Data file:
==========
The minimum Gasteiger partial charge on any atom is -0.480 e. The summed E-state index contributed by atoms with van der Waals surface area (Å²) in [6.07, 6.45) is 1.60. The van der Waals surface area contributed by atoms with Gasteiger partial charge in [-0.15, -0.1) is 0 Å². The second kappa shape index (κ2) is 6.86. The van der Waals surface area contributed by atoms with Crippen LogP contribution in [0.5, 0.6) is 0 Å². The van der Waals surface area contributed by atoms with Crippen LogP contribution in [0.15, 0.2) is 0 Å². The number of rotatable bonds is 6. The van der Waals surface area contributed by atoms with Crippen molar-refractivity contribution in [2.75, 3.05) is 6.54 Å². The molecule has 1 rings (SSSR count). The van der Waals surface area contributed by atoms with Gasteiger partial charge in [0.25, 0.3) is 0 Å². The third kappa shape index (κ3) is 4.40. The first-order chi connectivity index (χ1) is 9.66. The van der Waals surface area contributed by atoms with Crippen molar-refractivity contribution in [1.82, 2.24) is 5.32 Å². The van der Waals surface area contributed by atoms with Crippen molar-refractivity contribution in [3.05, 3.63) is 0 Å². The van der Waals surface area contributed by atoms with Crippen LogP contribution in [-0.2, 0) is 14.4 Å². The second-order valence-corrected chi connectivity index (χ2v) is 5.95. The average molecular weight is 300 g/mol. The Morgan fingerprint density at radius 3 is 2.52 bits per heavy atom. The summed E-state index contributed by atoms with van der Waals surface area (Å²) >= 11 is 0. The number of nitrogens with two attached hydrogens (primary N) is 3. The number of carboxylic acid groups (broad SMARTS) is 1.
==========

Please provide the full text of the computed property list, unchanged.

The minimum Gasteiger partial charge on any atom is -0.480 e. The summed E-state index contributed by atoms with van der Waals surface area (Å²) in [6.07, 6.45) is 1.60. The van der Waals surface area contributed by atoms with Gasteiger partial charge in [-0.15, -0.1) is 0 Å². The second kappa shape index (κ2) is 6.86. The van der Waals surface area contributed by atoms with Crippen LogP contribution in [0.5, 0.6) is 0 Å². The van der Waals surface area contributed by atoms with Crippen LogP contribution in [0.15, 0.2) is 0 Å². The number of rotatable bonds is 6. The van der Waals surface area contributed by atoms with Crippen molar-refractivity contribution in [2.75, 3.05) is 6.54 Å². The molecule has 1 rings (SSSR count). The van der Waals surface area contributed by atoms with Gasteiger partial charge in [0.25, 0.3) is 0 Å². The third kappa shape index (κ3) is 4.40. The first-order chi connectivity index (χ1) is 9.66. The van der Waals surface area contributed by atoms with Crippen molar-refractivity contribution in [1.82, 2.24) is 5.32 Å². The van der Waals surface area contributed by atoms with Crippen molar-refractivity contribution in [3.05, 3.63) is 0 Å². The van der Waals surface area contributed by atoms with Crippen LogP contribution in [-0.2, 0) is 14.4 Å². The second-order valence-corrected chi connectivity index (χ2v) is 5.95. The average molecular weight is 300 g/mol. The Morgan fingerprint density at radius 3 is 2.52 bits per heavy atom. The summed E-state index contributed by atoms with van der Waals surface area (Å²) >= 11 is 0. The number of nitrogens with two attached hydrogens (primary N) is 3. The number of carboxylic acid groups (broad SMARTS) is 1.